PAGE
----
This article presents a discussion of the relationship between classification systems and individuals' everyday activities. The concept of “boundary work” is defined as the practices that concretize and give meaning to mental frameworks by placing, maintaining, and challenging cultural categories. “Home” and “work” provide a case study for examining boundary work across a range of realm relationships, from those that are highly “integrating” to those that are highly “segmenting.” Boundary practices involving calendars and keys, clothes and appearances, eating and drinking, money, people and their representations (like photographs and gifts), talk styles and conversations, reading materials and habits, and work breaks (including lunches and vacations) are discussed. Mary Douglas's work on categorical purity helps illustrate the relationship between cognitive order and visible behavior seen in the boundary work of home and work.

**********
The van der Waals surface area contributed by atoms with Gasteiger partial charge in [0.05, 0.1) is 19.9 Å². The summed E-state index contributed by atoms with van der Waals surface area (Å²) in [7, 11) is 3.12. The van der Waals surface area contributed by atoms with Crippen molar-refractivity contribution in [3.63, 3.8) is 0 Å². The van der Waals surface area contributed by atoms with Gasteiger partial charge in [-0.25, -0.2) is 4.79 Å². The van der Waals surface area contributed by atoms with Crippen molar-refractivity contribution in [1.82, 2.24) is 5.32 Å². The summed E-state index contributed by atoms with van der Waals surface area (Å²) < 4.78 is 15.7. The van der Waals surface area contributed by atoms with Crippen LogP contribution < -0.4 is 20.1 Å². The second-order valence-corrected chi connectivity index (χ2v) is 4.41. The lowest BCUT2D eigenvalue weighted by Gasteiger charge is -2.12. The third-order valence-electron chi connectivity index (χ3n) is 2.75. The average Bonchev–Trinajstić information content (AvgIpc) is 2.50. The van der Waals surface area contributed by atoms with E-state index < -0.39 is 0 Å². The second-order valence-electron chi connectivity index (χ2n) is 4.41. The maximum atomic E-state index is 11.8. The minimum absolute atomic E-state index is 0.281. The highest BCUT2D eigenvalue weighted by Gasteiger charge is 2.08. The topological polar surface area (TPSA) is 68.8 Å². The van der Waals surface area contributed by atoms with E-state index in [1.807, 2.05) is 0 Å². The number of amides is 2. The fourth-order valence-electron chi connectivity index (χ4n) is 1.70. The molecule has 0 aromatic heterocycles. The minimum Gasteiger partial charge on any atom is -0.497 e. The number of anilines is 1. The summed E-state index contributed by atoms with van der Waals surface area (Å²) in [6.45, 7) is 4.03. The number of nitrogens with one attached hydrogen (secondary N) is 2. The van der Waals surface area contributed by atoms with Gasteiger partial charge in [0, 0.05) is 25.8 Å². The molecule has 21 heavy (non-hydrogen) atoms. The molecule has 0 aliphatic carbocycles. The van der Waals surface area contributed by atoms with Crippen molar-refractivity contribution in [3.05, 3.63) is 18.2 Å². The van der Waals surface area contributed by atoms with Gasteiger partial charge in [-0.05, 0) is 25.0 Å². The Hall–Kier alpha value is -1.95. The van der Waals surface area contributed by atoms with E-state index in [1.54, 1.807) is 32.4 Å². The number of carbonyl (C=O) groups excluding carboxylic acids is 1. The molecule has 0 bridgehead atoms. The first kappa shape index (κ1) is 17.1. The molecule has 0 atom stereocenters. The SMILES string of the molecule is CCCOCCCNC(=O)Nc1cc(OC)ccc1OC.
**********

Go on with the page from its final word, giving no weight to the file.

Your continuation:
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Nippert-Eng, C. Calendars and keys: The classification of “home” and “work”. Sociol Forum 11, 563–582 (1996). https://doi.org/10.1007/BF02408393
- everyday life